One prominent theme from the June 2023 quarter earnings season is the return of normal business seasonality. The pandemic disrupted supply chains all over the world, and as we move away from that period lead times continue to normalize. In many cases, lead times have improved from over a year to only a few months. Therefore, companies are destocking their inventory positions, moving back towards just-in-time inventory management and away from the just-in-case posture many companies adopted since the pandemic started. As you can see in Exhibit 1, inventory levels are coming back down.
Exhibit 1: ISM Manufacturing PMI: Inventories Since 1948
Source: Federal Reserve, Factset, Baird Estimates
Does this mean demand is coming down? Not necessarily. Thus far destocking seems to be more of a working capital adjustment than a symptom of weaker demand. Backlogs remain >100% above 2019 levels in many cases, which will drive revenue growth for the next 12-18 months or longer depending on how fast backlogs can be worked down. However, backlogs are not coming down as fast as expected as demand remains resilient. Exhibit 2 shows a collection of machinery companies’ combined backlogs over time.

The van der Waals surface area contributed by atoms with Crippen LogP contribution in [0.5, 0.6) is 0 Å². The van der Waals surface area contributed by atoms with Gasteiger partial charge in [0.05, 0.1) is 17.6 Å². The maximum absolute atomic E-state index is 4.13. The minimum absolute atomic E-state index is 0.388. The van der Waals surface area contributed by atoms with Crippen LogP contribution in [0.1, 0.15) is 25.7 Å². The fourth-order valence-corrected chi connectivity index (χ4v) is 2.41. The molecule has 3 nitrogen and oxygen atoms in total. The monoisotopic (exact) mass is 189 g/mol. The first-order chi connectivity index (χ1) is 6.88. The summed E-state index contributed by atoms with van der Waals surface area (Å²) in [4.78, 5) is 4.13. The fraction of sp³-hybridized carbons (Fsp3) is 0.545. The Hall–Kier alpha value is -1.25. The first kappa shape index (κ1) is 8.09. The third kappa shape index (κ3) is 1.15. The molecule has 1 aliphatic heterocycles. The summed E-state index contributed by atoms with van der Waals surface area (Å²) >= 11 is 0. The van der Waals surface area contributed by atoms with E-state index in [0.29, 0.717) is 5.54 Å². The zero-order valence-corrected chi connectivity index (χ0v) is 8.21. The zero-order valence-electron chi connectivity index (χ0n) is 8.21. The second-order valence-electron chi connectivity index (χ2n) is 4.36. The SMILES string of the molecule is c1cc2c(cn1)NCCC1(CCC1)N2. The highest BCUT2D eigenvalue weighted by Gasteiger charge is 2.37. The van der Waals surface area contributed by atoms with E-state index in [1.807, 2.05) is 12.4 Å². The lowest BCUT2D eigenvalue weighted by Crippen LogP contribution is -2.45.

Exhibit 2: Backlogs Remain at Elevated Levels
Source: Jefferies Research
22V Research published an interesting chart that reflects management’s sentiment around the level of inventory at their businesses. As you can see below, great progress reducing inventories has been made over the last year. It seems like the indicator is likely to turn down next implying companies are more likely to begin restocking sometime soon if demand holds up. Restocking would be a nice tailwind for transportation companies.
Exhibit 3: The S&P 500 Earnings Call Inventory Sentiment
Source: Amenity, 22V Research
We will continue to watch the dynamics between inventory, orders, and backlogs closely in the quarters ahead, because it will be an important determinant of 2024 earnings power. We have a positive bias towards industrials’ earnings power in 2024 since we are only in the early innings of large fiscal stimulus being deployed. Therefore, we wouldn’t be surprised if elevated backlogs persist.
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